T.L. Bodine is a freelance writer and author of speculative fiction as well as an urban homesteader and real food enthusiast.  She blogs about sustainability, living on a budget and related social causes at Lean Times; she also publishes novels and non-fiction. 


 

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Monday, February 3, 2014

I'm Angry About the Coke Superbowl Commercial, But Not for the Reason You'd Think

Superbowl happened yesterday.  I went to a party, but didn't really watch it (as is usual for me).  I sat in the kitchen, gossiped with my in-laws and stuffed my face.  I read a good chunk of The Golem and the Jinni on my Kindle, made some commentary about the halftime show, and watched a couple of the commercials.

One commercial in particular raised a lot of discussion around the country.  You probably saw it.  If not, here's what you missed:


It's heartwarming: A multi-lingual rendition of "America the Beautiful" transposed over images of American families of several races, cultural backgrounds and sexual orientations.  It's a powerful image, and a beautiful version of the song, and a lot of people started complaining about it instantly.

Maybe your Twitter feed lit up with racist comments. Maybe the people you watched it with looked at each other uncomfortably and said, "That sure was different." Or maybe you didn't give it a second thought.

But me, it made me uncomfortable.  Not because of the message of celebrating American diversity.  That part is great.  We are a culture of immigrants, a nation built uniquely on the promise of new beginnings and opportunities.  Anybody who takes issue with celebrating our diversity is a fucking idiot.

No, what made me uncomfortable is that, beneath all of its inclusivity, the real rhetoric of the commercial is this:  "We're all people united by a thread of consumerism.  Drink Coke." 

And seeing that message -- "Drink Coke!" -- plastered around the faces of ethnic minorities rubs me the wrong way because Coca-Cola is a business empire that has repeatedly drawn its strength from exploiting workers and citizens of developing countries.

Coca-Cola's Invasion of the Developing World


Mexico is the biggest Coke-consumer in the world.  In Mexico, it's easier to buy a Coke than it is to get access to clean, safe drinking water.  Mexicans are spending $14.3 billion on Coke every year and diabetes is the biggest disease in the country and a leading cause of death.  (for reference: Americans only spend about $2.9 billion on Coke -- and we're obviously a much richer country).  They're also the most obese nation on the planet -- fatter even than the United States.  In Mexico, there are little children literally dying of obesity while at the same time suffering from malnutrition.

But Coca-Cola isn't satisfied.  See, it can't sell more Coke to the countries where the market is already saturated.  Even when we're drinking more soda than anything else, we can still only drink so much.  Even when we're pouring Coke into our baby's bottles, we're not drinking enough to satisfy Coke's bottom line.  So it's expanding out, and finding more people to preach its sugary message to -- like the folks in Kenya, India and China.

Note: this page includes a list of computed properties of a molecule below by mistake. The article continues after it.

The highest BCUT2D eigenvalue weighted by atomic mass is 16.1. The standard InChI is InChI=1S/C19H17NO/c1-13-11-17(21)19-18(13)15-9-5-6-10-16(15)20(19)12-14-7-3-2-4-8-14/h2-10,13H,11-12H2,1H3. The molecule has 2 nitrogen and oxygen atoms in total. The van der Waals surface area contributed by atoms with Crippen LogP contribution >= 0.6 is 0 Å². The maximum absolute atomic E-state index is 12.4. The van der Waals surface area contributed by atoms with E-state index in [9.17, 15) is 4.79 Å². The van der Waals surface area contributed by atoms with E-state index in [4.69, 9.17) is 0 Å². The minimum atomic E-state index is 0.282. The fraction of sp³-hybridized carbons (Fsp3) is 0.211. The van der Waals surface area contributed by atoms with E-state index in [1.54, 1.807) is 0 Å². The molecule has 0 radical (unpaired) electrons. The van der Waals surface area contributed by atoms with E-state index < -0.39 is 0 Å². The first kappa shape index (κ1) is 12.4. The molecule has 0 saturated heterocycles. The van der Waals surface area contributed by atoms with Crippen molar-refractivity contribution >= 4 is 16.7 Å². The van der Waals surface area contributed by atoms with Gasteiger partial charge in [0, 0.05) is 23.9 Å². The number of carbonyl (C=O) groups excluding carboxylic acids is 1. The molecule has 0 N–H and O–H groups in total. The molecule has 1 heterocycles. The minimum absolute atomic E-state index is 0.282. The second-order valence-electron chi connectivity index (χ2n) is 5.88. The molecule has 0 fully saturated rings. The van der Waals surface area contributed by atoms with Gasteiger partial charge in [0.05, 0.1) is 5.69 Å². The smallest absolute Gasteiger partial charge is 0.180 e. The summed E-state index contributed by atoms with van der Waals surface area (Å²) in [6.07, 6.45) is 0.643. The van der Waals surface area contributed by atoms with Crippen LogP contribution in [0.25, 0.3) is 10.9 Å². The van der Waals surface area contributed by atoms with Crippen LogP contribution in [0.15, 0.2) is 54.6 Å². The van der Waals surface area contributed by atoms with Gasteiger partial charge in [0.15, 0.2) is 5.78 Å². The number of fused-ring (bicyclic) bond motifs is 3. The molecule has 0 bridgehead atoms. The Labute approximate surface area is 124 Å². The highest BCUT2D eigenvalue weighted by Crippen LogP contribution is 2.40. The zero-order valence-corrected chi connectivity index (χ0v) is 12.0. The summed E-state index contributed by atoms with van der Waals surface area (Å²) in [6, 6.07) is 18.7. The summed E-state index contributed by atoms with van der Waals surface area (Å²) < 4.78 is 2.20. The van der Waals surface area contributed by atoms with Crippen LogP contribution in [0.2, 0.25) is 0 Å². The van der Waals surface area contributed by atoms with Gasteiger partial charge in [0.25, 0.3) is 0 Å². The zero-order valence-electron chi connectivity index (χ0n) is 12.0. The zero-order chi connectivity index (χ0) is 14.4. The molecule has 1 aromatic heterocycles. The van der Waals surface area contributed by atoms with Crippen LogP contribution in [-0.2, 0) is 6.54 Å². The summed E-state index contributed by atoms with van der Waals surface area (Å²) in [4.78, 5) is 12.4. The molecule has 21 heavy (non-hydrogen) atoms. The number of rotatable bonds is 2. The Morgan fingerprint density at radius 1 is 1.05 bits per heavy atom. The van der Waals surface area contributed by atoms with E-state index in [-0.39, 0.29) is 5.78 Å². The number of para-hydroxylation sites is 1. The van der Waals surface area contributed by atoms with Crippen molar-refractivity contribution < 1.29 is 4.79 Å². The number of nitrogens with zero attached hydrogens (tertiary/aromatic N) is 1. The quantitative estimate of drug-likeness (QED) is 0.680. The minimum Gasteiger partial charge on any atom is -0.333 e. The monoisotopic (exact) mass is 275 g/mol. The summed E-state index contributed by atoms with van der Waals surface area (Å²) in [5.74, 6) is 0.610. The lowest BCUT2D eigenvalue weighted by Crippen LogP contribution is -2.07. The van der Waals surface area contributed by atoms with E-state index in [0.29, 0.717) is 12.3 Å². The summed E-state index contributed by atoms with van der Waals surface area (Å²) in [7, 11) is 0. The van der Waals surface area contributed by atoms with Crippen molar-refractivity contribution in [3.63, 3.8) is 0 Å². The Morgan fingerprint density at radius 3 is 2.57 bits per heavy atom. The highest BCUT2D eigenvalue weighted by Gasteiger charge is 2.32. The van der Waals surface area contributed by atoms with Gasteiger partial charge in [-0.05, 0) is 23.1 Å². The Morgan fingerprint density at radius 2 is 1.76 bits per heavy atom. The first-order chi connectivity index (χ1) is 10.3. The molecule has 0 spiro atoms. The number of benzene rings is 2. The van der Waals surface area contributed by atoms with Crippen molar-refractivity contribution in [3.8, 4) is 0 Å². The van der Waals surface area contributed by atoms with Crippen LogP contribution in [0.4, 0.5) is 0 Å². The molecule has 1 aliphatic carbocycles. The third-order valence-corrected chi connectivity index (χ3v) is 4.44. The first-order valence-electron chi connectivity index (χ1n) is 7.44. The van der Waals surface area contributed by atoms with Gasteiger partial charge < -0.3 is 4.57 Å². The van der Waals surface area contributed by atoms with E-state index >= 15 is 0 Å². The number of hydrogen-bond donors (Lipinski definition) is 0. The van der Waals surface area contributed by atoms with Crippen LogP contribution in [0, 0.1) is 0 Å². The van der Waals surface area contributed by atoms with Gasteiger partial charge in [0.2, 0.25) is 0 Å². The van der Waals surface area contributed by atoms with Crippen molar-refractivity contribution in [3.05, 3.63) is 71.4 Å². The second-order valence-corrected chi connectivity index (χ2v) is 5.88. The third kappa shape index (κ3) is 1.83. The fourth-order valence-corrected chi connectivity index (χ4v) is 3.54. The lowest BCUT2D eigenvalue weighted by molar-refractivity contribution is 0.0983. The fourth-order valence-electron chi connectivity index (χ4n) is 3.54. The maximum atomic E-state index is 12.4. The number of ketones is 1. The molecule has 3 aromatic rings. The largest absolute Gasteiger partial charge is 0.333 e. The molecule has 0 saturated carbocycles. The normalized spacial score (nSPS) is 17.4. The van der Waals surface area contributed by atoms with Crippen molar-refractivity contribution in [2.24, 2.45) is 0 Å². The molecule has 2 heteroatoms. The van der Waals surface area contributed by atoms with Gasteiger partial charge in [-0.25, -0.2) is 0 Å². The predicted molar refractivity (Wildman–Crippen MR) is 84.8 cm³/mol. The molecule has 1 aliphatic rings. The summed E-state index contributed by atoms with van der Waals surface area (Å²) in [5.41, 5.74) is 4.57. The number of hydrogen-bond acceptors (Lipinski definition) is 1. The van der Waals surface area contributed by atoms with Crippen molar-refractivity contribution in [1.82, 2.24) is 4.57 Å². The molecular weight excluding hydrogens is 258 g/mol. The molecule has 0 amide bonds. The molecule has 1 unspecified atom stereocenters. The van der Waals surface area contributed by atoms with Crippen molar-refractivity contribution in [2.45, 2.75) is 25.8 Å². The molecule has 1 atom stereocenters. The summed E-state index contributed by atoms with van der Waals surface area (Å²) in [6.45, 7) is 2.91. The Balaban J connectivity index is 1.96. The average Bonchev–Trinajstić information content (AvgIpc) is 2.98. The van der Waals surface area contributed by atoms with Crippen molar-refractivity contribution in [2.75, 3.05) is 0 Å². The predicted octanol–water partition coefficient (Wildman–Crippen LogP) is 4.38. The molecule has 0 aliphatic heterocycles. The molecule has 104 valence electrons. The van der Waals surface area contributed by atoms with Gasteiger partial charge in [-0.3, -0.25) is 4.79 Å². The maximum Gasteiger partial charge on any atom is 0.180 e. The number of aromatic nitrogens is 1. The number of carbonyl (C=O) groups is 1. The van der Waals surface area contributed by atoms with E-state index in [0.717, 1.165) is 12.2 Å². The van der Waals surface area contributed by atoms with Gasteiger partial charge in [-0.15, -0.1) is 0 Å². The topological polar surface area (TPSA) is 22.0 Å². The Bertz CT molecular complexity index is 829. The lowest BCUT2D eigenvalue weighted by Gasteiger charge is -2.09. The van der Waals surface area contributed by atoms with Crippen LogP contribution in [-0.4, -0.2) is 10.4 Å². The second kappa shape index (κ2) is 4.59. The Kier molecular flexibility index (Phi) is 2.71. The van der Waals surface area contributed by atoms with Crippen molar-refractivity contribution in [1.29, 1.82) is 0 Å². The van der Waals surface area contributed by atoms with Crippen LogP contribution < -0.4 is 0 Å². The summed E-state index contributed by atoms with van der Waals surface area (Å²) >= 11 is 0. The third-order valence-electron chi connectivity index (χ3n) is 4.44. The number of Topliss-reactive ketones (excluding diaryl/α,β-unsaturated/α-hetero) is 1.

Like missionaries of old, Coca-Cola representatives are plowing their way into the developing world and spreading their Manifest Destiny caffeinated beverages far and wide. 

But what's wrong with that, you ask?  What's so bad about a brand selling its product to people in another country?  It's not like anybody's holding a gun to their heads and saying, "Drink Coke or die," or anything, right?

Tell that to the India Resource Center, who's seeing first-hand how Coca-Cola is devastating its country.  Coca-Cola is pulling so much water from the ground to make its product that it's literally creating a water shortage for the people living there  This isn't just a problem for drinking -- it's also devastating the agricultural economy there.  Oh, yeah, and Coca-Cola is pumping its waste into the rivers and fields, poisoning whatever groundwater there was left.

Oh yeah.  And let's not forget the way that Coca-Cola factory employees in Colombia, Guatemala and other nations are literally being kidnapped, tortured and killed for attempting to unionize.  And even right here at home, Coca-Cola is widely known as one of the most racially discriminating employers in the country: In the year 2000 alone, Coke was sued two thousand times for racial disparities in pay and promotions against African Americans. 


My Anger Has Nothing to Do With Language


I can keep going.  I can sit here all day and tell you more about how evil Coca-Cola is.  None of these evils make it unique in the corporate world, unfortunately.  Its behavior is actually pretty par for the course.

But when I see a company whose business model is literally based on invading foreign markets, getting an impoverished and hungry population of young people addicted to an unhealthy product, and systematically destroying that country's infrastructure along the way -- I don't see something to celebrate. 

So before you think, "This commercial is so great!  Coca-Cola really values diversity!  They really care about people!" Realize that you have been taken in by a carefully executed marketing ploy.  Because the truth is that Coca-Cola doesn't give a shit about diversity any more than any other corporation on the planet.  Coca-Cola cares about its bottom line, and it will do absolutely anything to grow that number -- even convincing a bunch of us sentimental Americans that they value exactly what we do. 

1 comment:

  1. I'll be the first to admit that big corporations such as Coke has ethical standards that are quite below what we would consider acceptable, but that doesn't change the fact that Coke is still my favorite drink.

    Just my two cents about this issue.

    www.modernworld4.blogspot.com

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